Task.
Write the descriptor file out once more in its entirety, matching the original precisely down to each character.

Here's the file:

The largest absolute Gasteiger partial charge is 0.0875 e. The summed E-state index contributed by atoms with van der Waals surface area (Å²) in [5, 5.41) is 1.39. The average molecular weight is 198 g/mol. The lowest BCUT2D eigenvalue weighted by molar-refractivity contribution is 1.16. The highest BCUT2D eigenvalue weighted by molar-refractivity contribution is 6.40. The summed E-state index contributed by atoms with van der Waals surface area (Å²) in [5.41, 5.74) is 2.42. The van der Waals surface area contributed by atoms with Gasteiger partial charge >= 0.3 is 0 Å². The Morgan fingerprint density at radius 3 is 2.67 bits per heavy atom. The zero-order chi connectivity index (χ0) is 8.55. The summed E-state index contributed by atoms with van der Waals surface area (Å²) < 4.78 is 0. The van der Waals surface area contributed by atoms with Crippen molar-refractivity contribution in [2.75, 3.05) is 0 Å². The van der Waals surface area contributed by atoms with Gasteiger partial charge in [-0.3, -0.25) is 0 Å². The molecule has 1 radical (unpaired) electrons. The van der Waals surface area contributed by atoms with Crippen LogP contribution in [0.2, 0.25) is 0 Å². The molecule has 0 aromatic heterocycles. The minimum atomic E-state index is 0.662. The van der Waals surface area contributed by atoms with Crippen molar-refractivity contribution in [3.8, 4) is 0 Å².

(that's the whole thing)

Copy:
The largest absolute Gasteiger partial charge is 0.0875 e. The summed E-state index contributed by atoms with van der Waals surface area (Å²) in [5, 5.41) is 1.39. The average molecular weight is 198 g/mol. The lowest BCUT2D eigenvalue weighted by molar-refractivity contribution is 1.16. The highest BCUT2D eigenvalue weighted by molar-refractivity contribution is 6.40. The summed E-state index contributed by atoms with van der Waals surface area (Å²) in [5.41, 5.74) is 2.42. The van der Waals surface area contributed by atoms with Gasteiger partial charge >= 0.3 is 0 Å². The Morgan fingerprint density at radius 3 is 2.67 bits per heavy atom. The zero-order chi connectivity index (χ0) is 8.55. The summed E-state index contributed by atoms with van der Waals surface area (Å²) < 4.78 is 0. The van der Waals surface area contributed by atoms with Crippen molar-refractivity contribution in [2.75, 3.05) is 0 Å². The van der Waals surface area contributed by atoms with Gasteiger partial charge in [-0.3, -0.25) is 0 Å². The molecule has 1 radical (unpaired) electrons. The van der Waals surface area contributed by atoms with Crippen LogP contribution in [0.2, 0.25) is 0 Å². The molecule has 0 aromatic heterocycles. The minimum atomic E-state index is 0.662. The van der Waals surface area contributed by atoms with Crippen molar-refractivity contribution in [3.8, 4) is 0 Å².